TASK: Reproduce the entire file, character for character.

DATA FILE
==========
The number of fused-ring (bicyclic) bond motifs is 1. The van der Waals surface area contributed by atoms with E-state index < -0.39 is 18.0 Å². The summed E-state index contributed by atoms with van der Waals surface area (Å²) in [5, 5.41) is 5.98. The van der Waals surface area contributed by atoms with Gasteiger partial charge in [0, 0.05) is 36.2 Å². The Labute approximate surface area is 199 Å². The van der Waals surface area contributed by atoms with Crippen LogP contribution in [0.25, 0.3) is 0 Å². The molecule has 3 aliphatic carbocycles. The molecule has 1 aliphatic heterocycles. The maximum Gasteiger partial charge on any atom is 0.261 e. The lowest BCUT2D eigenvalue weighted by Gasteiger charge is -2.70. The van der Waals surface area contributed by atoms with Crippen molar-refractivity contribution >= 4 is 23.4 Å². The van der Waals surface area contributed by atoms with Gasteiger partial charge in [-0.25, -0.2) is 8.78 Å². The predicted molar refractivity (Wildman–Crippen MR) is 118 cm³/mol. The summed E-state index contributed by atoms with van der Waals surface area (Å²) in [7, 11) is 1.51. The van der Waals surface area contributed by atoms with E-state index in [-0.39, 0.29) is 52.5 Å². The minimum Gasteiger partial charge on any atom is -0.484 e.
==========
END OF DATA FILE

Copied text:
The number of fused-ring (bicyclic) bond motifs is 1. The van der Waals surface area contributed by atoms with E-state index < -0.39 is 18.0 Å². The summed E-state index contributed by atoms with van der Waals surface area (Å²) in [5, 5.41) is 5.98. The van der Waals surface area contributed by atoms with Gasteiger partial charge in [0, 0.05) is 36.2 Å². The Labute approximate surface area is 199 Å². The van der Waals surface area contributed by atoms with Crippen LogP contribution in [0.25, 0.3) is 0 Å². The molecule has 3 aliphatic carbocycles. The molecule has 1 aliphatic heterocycles. The maximum Gasteiger partial charge on any atom is 0.261 e. The lowest BCUT2D eigenvalue weighted by Gasteiger charge is -2.70. The van der Waals surface area contributed by atoms with Crippen molar-refractivity contribution >= 4 is 23.4 Å². The van der Waals surface area contributed by atoms with Gasteiger partial charge in [-0.25, -0.2) is 8.78 Å². The predicted molar refractivity (Wildman–Crippen MR) is 118 cm³/mol. The summed E-state index contributed by atoms with van der Waals surface area (Å²) in [7, 11) is 1.51. The van der Waals surface area contributed by atoms with E-state index in [-0.39, 0.29) is 52.5 Å². The minimum Gasteiger partial charge on any atom is -0.484 e.